In December 2022, a 6.4 magnitude earthquake struck Humboldt County, resulting in fatalities, injuries, power outages and damage to roads, bridges, buildings and utility lines. The governor immediately declared a state of emergency for the area.

Further, in December 2022 through January 2023, severe winter storms stretched across California, bringing prolonged rainfall, floods, fallen debris, power outages, damaged roads and levees and mandatory evacuations. In response, the governor announced a state of emergency throughout California.

These emergency conditions are deleterious, not just for their immediate effect on lives, land, buildings and infrastructure, but because they introduce a landlord’s ability to price gouge existing and new tenants for short term gain as demand for shelter temporarily soars.

Price gouging snares businesspeople who take unfair advantage of consumers disrupted in an emergency or disaster by greatly increasing prices, and thus profits, for essential consumer goods and services they provide in their ordinary course of business.

Businesses that reset pricing to levels that constitute price gouging include landlords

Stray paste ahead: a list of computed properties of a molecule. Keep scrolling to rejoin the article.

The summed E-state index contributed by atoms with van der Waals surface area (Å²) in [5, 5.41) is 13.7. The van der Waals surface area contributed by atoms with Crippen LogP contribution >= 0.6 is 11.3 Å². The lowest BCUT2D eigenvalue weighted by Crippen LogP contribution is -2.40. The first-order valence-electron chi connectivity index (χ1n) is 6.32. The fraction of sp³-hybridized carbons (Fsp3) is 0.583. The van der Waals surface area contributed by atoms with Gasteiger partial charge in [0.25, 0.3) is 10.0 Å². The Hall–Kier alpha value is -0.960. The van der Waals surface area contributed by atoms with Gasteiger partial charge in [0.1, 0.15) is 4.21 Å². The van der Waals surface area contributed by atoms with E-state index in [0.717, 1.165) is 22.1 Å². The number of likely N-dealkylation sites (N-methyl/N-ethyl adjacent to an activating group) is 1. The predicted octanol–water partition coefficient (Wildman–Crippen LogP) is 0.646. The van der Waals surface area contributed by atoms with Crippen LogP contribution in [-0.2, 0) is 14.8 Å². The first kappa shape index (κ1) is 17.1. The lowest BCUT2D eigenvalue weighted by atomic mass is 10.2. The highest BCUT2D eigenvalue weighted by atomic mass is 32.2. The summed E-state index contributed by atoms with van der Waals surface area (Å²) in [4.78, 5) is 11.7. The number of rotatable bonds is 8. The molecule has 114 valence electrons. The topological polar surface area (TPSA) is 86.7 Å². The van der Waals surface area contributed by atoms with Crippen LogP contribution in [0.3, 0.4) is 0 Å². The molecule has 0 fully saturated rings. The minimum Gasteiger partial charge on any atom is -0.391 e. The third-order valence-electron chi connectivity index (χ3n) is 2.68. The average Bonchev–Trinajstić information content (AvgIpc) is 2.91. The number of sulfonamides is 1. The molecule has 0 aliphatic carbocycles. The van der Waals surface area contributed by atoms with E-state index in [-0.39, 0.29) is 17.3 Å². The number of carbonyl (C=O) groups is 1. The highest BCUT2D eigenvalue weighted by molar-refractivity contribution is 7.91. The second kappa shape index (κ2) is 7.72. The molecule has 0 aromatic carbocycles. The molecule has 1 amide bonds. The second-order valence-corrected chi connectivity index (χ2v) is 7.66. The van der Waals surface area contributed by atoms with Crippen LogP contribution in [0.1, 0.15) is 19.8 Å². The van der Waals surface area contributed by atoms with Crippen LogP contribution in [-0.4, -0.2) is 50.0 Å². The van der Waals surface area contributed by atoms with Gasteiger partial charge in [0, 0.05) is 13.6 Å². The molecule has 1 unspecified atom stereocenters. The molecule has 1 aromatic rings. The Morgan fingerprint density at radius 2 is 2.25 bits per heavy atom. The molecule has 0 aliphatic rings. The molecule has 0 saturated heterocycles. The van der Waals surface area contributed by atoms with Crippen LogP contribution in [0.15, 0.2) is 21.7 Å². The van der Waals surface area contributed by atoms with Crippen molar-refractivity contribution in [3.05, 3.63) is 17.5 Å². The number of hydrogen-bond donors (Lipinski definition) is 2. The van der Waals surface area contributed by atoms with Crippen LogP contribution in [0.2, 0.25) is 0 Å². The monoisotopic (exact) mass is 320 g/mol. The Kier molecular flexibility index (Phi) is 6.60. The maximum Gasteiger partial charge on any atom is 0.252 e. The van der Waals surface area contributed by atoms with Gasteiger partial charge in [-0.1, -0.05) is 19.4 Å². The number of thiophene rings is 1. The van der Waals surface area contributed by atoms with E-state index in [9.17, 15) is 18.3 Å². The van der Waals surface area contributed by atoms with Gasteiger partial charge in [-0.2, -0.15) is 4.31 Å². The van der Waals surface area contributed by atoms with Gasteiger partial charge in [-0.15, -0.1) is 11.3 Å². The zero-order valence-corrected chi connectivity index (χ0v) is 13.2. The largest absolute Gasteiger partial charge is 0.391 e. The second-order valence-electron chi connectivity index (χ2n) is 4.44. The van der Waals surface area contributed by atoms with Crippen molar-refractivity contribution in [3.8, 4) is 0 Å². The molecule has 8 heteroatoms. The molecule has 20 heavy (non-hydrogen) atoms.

of rental housing.

Residential landlords may not raise rents by more than 10% during a state of emergency. As reminded by the Office of the Attorney General (OAG), residential landlords guilty of price gouging are subject to imprisonment of one year and a $10,000 fine. [Pen C §396(h)]

Resources for landlords and tenants

Rent gouging is not an issue until an emergency declaration is in effect for your area, which are noticed through the Office of Emergency Services.

Victims or witnesses of price gouging report these incidents online with the Attorney General.

A landlord rent gouging includes excessive increases or imposition of costs on residential tenants as additional fees for property services they offer, including for example:

  • gardening services;
  • cleaning services;
  • utilities; and
  • a shorter lease term.

For short-term rental housing advertised on a daily basis such as an AirBnB, the daily price may not be increased by more than 10% following an emergency proclamation for the area in which the property is located.

Further, landlords may not circumvent the price gouging restrictions by evicting a tenant and re-renting at a higher rate. [Pen C §396(f)]

However, tenants may still be evicted for lawful reasons during a state of emergency. [Pen C §396(m)]

Monetary penalties for price gouging were imposed on Santa Monica landlords in 2022 involved in tenant price gouging by raising a tenant’s rent in excess of 10% over prior market rents during a 2020 declared state of emergency related to wildfires. The landlords paid $35,000 to avoid criminal proceedings, according to the Santa Monica Daily Press.

Landlords need to be aware of the local requirements where their rental properties are located, including rental protections, rent stabilization and just cause eviction ordinances.

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Property Management 101